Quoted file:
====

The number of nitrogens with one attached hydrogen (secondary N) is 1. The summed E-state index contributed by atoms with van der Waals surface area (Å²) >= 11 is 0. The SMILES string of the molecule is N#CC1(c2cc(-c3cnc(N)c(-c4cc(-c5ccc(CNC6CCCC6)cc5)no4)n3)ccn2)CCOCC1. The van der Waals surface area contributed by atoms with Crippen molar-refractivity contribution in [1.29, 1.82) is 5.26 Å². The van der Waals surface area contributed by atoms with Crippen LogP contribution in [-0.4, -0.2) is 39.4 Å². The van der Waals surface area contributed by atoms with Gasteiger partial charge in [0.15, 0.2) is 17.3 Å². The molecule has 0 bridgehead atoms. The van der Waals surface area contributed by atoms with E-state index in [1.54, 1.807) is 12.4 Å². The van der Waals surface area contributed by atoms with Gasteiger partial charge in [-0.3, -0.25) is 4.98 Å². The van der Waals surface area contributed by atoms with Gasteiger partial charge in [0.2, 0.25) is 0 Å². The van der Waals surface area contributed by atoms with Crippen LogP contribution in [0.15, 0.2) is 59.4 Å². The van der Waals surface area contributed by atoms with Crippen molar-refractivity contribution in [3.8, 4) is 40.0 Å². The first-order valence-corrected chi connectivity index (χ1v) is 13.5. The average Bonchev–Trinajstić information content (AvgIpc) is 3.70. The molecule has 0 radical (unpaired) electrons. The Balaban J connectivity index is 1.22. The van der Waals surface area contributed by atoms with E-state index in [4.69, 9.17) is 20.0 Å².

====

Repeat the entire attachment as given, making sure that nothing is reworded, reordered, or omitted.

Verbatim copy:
The number of nitrogens with one attached hydrogen (secondary N) is 1. The summed E-state index contributed by atoms with van der Waals surface area (Å²) >= 11 is 0. The SMILES string of the molecule is N#CC1(c2cc(-c3cnc(N)c(-c4cc(-c5ccc(CNC6CCCC6)cc5)no4)n3)ccn2)CCOCC1. The van der Waals surface area contributed by atoms with Crippen molar-refractivity contribution in [1.29, 1.82) is 5.26 Å². The van der Waals surface area contributed by atoms with Crippen LogP contribution in [-0.4, -0.2) is 39.4 Å². The van der Waals surface area contributed by atoms with Gasteiger partial charge in [0.15, 0.2) is 17.3 Å². The molecule has 0 bridgehead atoms. The van der Waals surface area contributed by atoms with E-state index in [1.54, 1.807) is 12.4 Å². The van der Waals surface area contributed by atoms with Gasteiger partial charge in [-0.3, -0.25) is 4.98 Å². The van der Waals surface area contributed by atoms with Gasteiger partial charge in [0.2, 0.25) is 0 Å². The van der Waals surface area contributed by atoms with Crippen LogP contribution in [0.15, 0.2) is 59.4 Å². The van der Waals surface area contributed by atoms with Crippen molar-refractivity contribution in [3.8, 4) is 40.0 Å². The first-order valence-corrected chi connectivity index (χ1v) is 13.5. The average Bonchev–Trinajstić information content (AvgIpc) is 3.70. The molecule has 0 radical (unpaired) electrons. The Balaban J connectivity index is 1.22. The van der Waals surface area contributed by atoms with E-state index in [4.69, 9.17) is 20.0 Å².